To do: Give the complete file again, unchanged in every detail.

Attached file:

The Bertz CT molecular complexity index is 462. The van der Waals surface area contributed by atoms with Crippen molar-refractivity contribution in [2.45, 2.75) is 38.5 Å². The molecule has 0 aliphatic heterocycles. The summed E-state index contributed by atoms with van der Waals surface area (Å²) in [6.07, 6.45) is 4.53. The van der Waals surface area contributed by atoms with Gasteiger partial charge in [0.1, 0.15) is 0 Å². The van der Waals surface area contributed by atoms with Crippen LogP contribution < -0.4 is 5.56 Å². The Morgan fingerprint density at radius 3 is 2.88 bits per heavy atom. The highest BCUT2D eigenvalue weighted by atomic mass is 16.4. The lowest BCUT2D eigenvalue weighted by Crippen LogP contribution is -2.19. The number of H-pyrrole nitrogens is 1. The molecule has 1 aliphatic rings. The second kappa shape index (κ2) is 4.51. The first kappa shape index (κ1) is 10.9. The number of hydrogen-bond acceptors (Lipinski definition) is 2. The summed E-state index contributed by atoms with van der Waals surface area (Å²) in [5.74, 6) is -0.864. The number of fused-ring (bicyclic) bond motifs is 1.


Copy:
The Bertz CT molecular complexity index is 462. The van der Waals surface area contributed by atoms with Crippen molar-refractivity contribution in [2.45, 2.75) is 38.5 Å². The molecule has 0 aliphatic heterocycles. The summed E-state index contributed by atoms with van der Waals surface area (Å²) in [6.07, 6.45) is 4.53. The van der Waals surface area contributed by atoms with Gasteiger partial charge in [0.1, 0.15) is 0 Å². The van der Waals surface area contributed by atoms with Crippen LogP contribution < -0.4 is 5.56 Å². The Morgan fingerprint density at radius 3 is 2.88 bits per heavy atom. The highest BCUT2D eigenvalue weighted by atomic mass is 16.4. The lowest BCUT2D eigenvalue weighted by Crippen LogP contribution is -2.19. The number of H-pyrrole nitrogens is 1. The molecule has 1 aliphatic rings. The second kappa shape index (κ2) is 4.51. The first kappa shape index (κ1) is 10.9. The number of hydrogen-bond acceptors (Lipinski definition) is 2. The summed E-state index contributed by atoms with van der Waals surface area (Å²) in [5.74, 6) is -0.864. The number of fused-ring (bicyclic) bond motifs is 1.